One suggestion that you could do is to first learn the language C and then when you are comfortable with the procedural aspect, to then get a C++ compiler and IDE (Integrated Development Environment like say MS Visual Studio) and then learn the "C++ specific parts". In a standard C++ compiler, C code should compile with no problems, so the transition should go ok in that respect.

    3) Java

    In some respects a lot like C++ without the memory management or need for pointers, so easier for beginners

    Not good when you want your own "standalone binary"

    The one thing you should know about Java is that it is actually a virtual machine. When you have a language like C++, what happens is that you have a compiler that turns the code you write into binary code that the computer can understand. As long as you supply the executable and the appropriate data to any computer it will run on any operating system that supports that code.

    The above means that if I compiled a program for Windows, it won't normally run on linux unless you have an emulator that emulates the windows environment on linux.

    With Java it is not compiled into the form that is done when you compile C++. It is compiled to an "inbetween" state which the virtual machine runs.

    The Java VM has been written for many different operating environments like Windows, Linux, different Unix environments and even for mobile computing environments and embedded devices.

    The good thing is that once you write the java code it should work on all target environments or in the case that it doesn't, it should be easy to make it work on another target environment.

    The bad thing is that you need the Java Runtime Environment to run any Java code, so you are depending on Java.

    Another related consequence is speed. The Java Runtime has to act like a CPU: It has to fetch instructions and then turn those into instructions that the CPU can understand: this is slower than compiling the code to the "CPU language" and running it directly.

    .NET is in a way similar to Java in that it is compiled into "intermediate code" which the .NET compiler compiles code into.

    The last first language suggestion I will give is assembler

    4) Assembler

    Once you learn this, you should understanding everything about procedural programming
    You will more than likely become highly skilled in debugging
    You will understand how computers actually work

    Not a gentle introduction to programming
    Easier to get confused especially when things go wrong (This is debatable)

    When I talk about assembly, I am talking about the lowest level of code just higher than the actual binary code that the CPU can read. In assembly you will write with instructions and you can have labels and data like you do in high level programs (like for example arrays and strings), but the difference is the relation between the instructions and the code: for assembler most instructions map straight to an instruction byte whereas a statement like "int a = 100" will require the compiler to make space for it somewhere (on the stack, register or a heap).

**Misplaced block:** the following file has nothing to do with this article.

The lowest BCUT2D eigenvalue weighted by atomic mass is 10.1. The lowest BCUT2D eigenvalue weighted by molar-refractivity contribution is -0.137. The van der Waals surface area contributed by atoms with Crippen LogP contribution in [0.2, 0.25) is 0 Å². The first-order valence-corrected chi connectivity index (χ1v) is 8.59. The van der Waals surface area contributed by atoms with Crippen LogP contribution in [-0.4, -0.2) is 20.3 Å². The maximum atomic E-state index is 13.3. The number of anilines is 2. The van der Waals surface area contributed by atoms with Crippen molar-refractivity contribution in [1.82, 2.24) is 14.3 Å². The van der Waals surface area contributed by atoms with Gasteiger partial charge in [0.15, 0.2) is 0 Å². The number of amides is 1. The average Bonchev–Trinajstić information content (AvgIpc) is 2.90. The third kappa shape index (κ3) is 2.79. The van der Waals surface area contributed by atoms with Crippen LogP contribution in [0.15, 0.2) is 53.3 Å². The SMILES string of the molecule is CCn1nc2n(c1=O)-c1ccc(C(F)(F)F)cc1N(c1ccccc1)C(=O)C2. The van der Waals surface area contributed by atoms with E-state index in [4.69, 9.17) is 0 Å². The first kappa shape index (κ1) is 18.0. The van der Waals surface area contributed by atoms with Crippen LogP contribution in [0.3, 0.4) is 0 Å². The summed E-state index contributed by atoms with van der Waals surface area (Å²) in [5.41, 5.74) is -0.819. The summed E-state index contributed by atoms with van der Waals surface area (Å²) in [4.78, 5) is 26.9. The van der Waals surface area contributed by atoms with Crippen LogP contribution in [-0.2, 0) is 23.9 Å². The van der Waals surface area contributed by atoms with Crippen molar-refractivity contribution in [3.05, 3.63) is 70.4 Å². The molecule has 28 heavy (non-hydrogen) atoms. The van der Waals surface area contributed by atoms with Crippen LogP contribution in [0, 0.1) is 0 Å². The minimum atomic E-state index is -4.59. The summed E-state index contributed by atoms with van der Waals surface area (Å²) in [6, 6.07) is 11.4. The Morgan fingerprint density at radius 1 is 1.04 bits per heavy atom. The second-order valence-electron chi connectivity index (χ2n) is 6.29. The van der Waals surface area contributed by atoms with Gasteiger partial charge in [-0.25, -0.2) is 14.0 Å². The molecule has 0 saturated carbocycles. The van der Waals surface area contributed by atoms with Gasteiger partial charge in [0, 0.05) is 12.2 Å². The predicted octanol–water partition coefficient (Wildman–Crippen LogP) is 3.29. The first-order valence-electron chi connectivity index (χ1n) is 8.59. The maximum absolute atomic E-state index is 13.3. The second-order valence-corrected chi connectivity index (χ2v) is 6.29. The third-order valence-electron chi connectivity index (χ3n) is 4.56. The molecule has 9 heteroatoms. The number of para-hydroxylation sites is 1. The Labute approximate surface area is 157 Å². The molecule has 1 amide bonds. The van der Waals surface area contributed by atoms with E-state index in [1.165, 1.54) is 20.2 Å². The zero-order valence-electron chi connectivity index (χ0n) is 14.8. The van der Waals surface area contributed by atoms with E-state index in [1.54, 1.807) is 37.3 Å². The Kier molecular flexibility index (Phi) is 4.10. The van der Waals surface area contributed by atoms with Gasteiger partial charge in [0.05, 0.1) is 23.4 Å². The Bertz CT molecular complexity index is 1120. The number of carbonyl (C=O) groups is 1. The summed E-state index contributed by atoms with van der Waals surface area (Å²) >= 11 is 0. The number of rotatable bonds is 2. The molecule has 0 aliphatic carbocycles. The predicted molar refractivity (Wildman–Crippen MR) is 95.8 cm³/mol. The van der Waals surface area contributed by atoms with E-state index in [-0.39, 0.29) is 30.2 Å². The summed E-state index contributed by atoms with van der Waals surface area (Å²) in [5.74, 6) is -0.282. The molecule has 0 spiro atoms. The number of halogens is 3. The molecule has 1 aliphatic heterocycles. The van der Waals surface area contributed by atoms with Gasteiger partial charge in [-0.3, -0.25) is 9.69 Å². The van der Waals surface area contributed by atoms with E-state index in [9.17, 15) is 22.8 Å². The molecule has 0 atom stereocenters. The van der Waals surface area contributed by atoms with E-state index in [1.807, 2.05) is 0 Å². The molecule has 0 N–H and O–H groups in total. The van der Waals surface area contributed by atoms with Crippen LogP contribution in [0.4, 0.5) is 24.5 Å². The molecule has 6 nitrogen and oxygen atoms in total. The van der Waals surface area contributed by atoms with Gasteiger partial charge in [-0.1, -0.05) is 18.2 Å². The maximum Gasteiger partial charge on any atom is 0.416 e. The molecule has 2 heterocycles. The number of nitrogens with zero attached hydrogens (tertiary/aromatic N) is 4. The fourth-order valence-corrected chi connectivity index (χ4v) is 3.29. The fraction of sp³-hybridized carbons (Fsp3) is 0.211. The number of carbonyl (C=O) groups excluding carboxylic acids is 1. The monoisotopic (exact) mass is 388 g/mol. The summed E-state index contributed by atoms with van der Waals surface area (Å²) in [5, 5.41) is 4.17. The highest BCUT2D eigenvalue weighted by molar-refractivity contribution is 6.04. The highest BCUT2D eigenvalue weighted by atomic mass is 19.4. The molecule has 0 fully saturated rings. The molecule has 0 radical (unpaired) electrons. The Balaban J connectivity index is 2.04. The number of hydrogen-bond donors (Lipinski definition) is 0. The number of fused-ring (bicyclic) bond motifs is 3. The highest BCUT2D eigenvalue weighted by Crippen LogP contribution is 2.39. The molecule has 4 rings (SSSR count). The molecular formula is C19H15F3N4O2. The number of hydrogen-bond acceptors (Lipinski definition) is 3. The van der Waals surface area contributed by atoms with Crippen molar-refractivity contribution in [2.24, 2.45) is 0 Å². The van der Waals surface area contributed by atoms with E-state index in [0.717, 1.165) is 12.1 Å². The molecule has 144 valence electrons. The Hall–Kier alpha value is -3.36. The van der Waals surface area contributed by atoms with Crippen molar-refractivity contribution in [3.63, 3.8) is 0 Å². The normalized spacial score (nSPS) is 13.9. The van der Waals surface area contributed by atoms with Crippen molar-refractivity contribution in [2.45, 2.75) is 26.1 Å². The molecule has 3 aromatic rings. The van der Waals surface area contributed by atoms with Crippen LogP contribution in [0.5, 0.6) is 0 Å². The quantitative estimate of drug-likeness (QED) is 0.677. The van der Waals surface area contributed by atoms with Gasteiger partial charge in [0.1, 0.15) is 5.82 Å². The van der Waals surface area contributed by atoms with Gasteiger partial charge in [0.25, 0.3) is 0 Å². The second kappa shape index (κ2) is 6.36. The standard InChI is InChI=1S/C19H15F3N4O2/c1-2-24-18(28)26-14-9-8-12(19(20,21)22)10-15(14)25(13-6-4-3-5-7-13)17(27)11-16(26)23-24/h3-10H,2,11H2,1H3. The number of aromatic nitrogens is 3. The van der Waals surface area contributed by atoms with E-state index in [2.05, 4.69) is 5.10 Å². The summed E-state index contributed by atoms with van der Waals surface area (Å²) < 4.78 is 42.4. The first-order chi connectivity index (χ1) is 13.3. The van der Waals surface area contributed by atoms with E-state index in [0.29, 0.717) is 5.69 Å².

In assembly programming everything is precise down to every instruction and it can be hard to keep track of things, but if you stick it out, you'll become very very skilled in procedural programming.

    If you have any other questions, I'll try to answer them
  6. Nov 29, 2010 #5


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    I agree with cgk. Learn python first and then go for C++.

    If you know these two languages, then I'd consider you a pretty good programmer already...
  7. Nov 29, 2010 #6
    C++ is a timesink. Only devote yourself to it after you're moderately good at another language, and know for certain that C++ is a necessity for the kinds of things that you want to build.
  8. Nov 29, 2010 #7
    Very good post chiro, I agree with a lot of it. Just as a condensed piece of confirmation, I think I would go for a language like Java. It's really easy and similar to C and C++ but it's easier because you don't worry about things that you won't really understand if you try to learn it now. Once you get accustomed to thinking about how computers really work and how languages really work in relation to the hardware and things like that, you'll be ready to tackle things like garbage collection (in Java, at least), memory management, all the technical stuff. Python may be a good language to learn too, but I've only got limited experience with.

    See the great thing about languages is that they're all usually pretty similar in structure (they kind of have to be really). Once you learn a language or two, you can tackle anything. I'd say learn a real programming language first because once you do, Mathematica and MATLAB are just syntax weirdness to deal with for the guys who don't know programming. MATLAB's better about this, Mathematica is weird but becomes intuitive somewhat over time. I'd say Mathematica is the best at symbolic manipulations and expressions but for everything else, use MATLAB (or C/FORTRAN if you're worried about speed).
  9. Nov 29, 2010 #8
    If you learn C first, in a Linux environment, you will not regret it in the end. However, this is a long, difficult road. Start small, learning about Linux, then go to programming, maybe get a book like The Art of Unix Programming.